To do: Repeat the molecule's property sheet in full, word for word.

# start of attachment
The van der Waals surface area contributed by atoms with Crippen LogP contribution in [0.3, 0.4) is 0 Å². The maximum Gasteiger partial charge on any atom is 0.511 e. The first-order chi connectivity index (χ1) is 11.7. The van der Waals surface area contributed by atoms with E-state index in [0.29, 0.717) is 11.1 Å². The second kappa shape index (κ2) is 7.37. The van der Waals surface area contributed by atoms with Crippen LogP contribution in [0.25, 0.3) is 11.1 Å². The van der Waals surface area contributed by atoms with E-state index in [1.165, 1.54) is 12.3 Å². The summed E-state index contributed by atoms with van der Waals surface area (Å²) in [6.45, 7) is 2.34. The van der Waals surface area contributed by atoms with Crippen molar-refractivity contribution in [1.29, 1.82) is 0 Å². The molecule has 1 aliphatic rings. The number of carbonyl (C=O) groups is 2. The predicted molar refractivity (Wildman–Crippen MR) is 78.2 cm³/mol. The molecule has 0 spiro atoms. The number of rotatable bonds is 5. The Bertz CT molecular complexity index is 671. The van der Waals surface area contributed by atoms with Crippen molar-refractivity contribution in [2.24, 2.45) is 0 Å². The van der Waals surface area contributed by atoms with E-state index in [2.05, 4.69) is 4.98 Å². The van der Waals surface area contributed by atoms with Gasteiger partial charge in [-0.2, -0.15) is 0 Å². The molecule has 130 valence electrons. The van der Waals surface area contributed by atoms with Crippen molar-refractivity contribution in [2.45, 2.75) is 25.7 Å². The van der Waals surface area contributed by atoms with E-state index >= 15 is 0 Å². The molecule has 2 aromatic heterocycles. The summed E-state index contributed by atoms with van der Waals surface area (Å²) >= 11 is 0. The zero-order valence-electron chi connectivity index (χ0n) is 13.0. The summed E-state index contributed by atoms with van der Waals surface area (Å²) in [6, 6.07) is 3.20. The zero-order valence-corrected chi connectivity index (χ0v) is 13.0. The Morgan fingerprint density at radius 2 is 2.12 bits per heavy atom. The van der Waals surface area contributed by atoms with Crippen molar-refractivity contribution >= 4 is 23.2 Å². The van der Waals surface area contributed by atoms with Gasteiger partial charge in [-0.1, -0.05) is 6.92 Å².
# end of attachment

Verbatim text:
The van der Waals surface area contributed by atoms with Crippen LogP contribution in [0.3, 0.4) is 0 Å². The maximum Gasteiger partial charge on any atom is 0.511 e. The first-order chi connectivity index (χ1) is 11.7. The van der Waals surface area contributed by atoms with E-state index in [0.29, 0.717) is 11.1 Å². The second kappa shape index (κ2) is 7.37. The van der Waals surface area contributed by atoms with Crippen LogP contribution in [0.25, 0.3) is 11.1 Å². The van der Waals surface area contributed by atoms with E-state index in [1.165, 1.54) is 12.3 Å². The summed E-state index contributed by atoms with van der Waals surface area (Å²) in [6.45, 7) is 2.34. The van der Waals surface area contributed by atoms with Crippen molar-refractivity contribution in [1.29, 1.82) is 0 Å². The molecule has 1 aliphatic rings. The number of carbonyl (C=O) groups is 2. The predicted molar refractivity (Wildman–Crippen MR) is 78.2 cm³/mol. The molecule has 0 spiro atoms. The number of rotatable bonds is 5. The Bertz CT molecular complexity index is 671. The van der Waals surface area contributed by atoms with Crippen molar-refractivity contribution in [2.24, 2.45) is 0 Å². The van der Waals surface area contributed by atoms with E-state index in [2.05, 4.69) is 4.98 Å². The van der Waals surface area contributed by atoms with Gasteiger partial charge in [-0.2, -0.15) is 0 Å². The molecule has 130 valence electrons. The van der Waals surface area contributed by atoms with Crippen molar-refractivity contribution in [2.45, 2.75) is 25.7 Å². The van der Waals surface area contributed by atoms with E-state index >= 15 is 0 Å². The molecule has 2 aromatic heterocycles. The summed E-state index contributed by atoms with van der Waals surface area (Å²) >= 11 is 0. The zero-order valence-electron chi connectivity index (χ0n) is 13.0. The summed E-state index contributed by atoms with van der Waals surface area (Å²) in [6, 6.07) is 3.20. The zero-order valence-corrected chi connectivity index (χ0v) is 13.0. The Morgan fingerprint density at radius 2 is 2.12 bits per heavy atom. The van der Waals surface area contributed by atoms with Crippen molar-refractivity contribution >= 4 is 23.2 Å². The van der Waals surface area contributed by atoms with Gasteiger partial charge in [-0.1, -0.05) is 6.92 Å².